Vinjettur VIVignettes VII

The author draws vivid pictures of contemporary times with a rich variety of themes, from individual vulnerability and dignity to harshness and humiliation. Vignettes VII also includes a number of -experiences recorded in Greenland that hope to give the reader a feeling for that magical land. As ever, there are a few portraits of important social figures and some insights into world events. At the other end of the spectrum are some vignettes about the less tangible world of the spirit. ┴rmann Reynisson has acquired a repu-tation both in Iceland and abroad for his lively and thought-provoking vignettes that can be reflected on individually or read aloud, -according to the occasion.

Price: eur 44 $ 59 - (Delivery included)

Title: Vinjettur VI - Vignettes VI
Author: Ármann Reynisson
English trasilation: Martin Regal
Cover art: Erla Þórarinsdóttir
Design: Guðmundur Oddur Magnússon
Art photoi: Ari Magg
Proof-sheet: Sigrún Árnadóttir
Layout: Leturval slf. Halldór B. Kristjánsson,
Print work: Delo Tiskarna, Slovenia
Publisher: ÁR - Vöruþing ehf., Súðavogi 38, 104 Reykjavík
ISBN 978-9979-9595-5-7

Pourqoui pas?

Around noon one autumn day just a few years before World War Two, a streamlined schooner sailed out of the Reykjavik harbour and into calm waters. It escaped no one’s notice that the weather was especially still and calm. Flags did not flap at their flagpoles, the sky was wrapped up in cloud and the sea was motionless. ‘The Ambassador of the Oceans,’ as the Pourqoui pas? was sometimes called, was on its final voyage back to France with the famous explorer Charcot, a little bent with age, and his crew on board.

Unexpected entertainment

At the height of the party, the doorbell rings and a certain pharmacist enters on a bicycle and makes directly for the table so that the guests are driven out of the way. He helps himself to a little of everything as if he were mixing drugs and swallows down the concoction with intermittent gulps of cola, then belches and rushes out in the same manner as he entered.

Drummer

After a short walk from the airport across some stony ground, between a rolling mountain slope on the one side and the sea adorned with floating ice on the other, appears the town of Kulusuk. At its outskirts, Kamma, a short woman dressed in her Kalaallisuut costume, unexpectedly appears. Her dark hair is gathered in a topknot that points straight up behind her head like a chimney. Around her shoulders and down over her breasts is a broad shawl, entirely woven with beautifully coloured glass beads, artfully threaded into a chequered pattern, and two bracelets in the same style around her wrists.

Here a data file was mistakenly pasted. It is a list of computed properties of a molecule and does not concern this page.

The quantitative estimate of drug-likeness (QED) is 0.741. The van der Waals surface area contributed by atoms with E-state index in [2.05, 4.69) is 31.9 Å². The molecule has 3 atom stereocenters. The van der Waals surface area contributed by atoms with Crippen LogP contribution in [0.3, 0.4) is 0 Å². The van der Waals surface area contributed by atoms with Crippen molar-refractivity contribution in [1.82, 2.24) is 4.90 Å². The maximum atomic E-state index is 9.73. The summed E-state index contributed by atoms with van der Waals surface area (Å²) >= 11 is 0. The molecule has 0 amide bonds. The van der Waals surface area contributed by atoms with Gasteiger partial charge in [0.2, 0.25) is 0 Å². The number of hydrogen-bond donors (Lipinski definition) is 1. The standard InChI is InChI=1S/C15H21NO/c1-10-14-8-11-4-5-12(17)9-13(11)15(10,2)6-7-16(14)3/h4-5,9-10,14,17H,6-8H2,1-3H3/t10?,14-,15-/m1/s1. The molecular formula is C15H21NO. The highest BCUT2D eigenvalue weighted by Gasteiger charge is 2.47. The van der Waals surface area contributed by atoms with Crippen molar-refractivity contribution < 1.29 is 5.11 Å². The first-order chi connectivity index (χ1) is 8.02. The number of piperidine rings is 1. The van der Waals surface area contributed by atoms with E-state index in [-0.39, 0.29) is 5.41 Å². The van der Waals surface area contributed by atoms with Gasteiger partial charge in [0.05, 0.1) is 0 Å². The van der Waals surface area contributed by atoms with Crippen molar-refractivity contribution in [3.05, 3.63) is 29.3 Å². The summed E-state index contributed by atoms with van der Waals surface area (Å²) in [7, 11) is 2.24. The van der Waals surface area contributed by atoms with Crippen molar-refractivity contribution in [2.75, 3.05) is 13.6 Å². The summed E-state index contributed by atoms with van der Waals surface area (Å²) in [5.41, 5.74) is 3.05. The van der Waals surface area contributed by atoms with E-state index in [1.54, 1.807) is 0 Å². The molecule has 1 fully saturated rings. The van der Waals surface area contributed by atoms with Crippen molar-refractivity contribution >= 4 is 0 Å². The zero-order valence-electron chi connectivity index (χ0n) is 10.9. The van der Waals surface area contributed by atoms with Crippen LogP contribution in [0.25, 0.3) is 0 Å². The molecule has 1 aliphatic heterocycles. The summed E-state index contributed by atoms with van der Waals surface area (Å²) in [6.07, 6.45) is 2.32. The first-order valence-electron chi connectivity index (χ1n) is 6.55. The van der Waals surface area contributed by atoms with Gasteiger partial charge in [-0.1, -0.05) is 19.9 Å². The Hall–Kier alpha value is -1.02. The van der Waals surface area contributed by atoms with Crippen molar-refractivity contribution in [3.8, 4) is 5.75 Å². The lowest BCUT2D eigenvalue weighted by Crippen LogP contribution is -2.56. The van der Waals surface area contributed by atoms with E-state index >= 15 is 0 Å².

City of ice

On the west coast of Greenland is a fjord in which a city of ice has been built up over the years and no other city in the world can boast of equal splendour. No human creature lives there; rather it is the home of those who cannot be seen.

The illustrious hunter

The cunning hunter is tall and well-proportioned with eagle eyes that peer in all directions when they need to. In his ordinary daily life, he is calm and kind and draws little attention to himself. But when he grabs a gun or a fishing rod he undergoes a change and he is reborn.

Farewell to Greenland

Few are unaffected by the flood of light over the glacial ice. It touches all the nerve cells in ones body and urges one to return. Greenland is the land of the future. The ice cap lies like a dragon on its hoard of gold, and no one can say exactly how much wealth it contains until the treasure chest is opened.

Lamp posts

There’s one thing in the city that is indispensable, and that is the lamp posts that light the darkness so that pedestrians and drivers can make their way, safe and sound, from one place to another. They sprout up out of the pavement everywhere like trees in all kinds of shapes and sizes—like giant walking canes.

Snow people

Out of the houses, the small folk stream, dressed for action. They knead snowballs tightly in their hands and then begin to roll them along the ground where they quickly grow larger and larger. Once they have made a large ball, they begin again to make some more. Then they start to make snow people; at the base is the largest ball, then the middle ball, and at the top they place the smallest one that serves as its head.

The dunce

For a long time there was a tradition in primary schools of classifying pupils purely according to their reading ability and then streaming them at the beginning of each school year. They were made to read all sorts of texts in rapid succession and the exact time was recorded as if it were a race.

 

Please do not hesitate to send email to arman(at)centrum.is if you have any comments regarding this web page
© 2001 ┴rmann Reynisson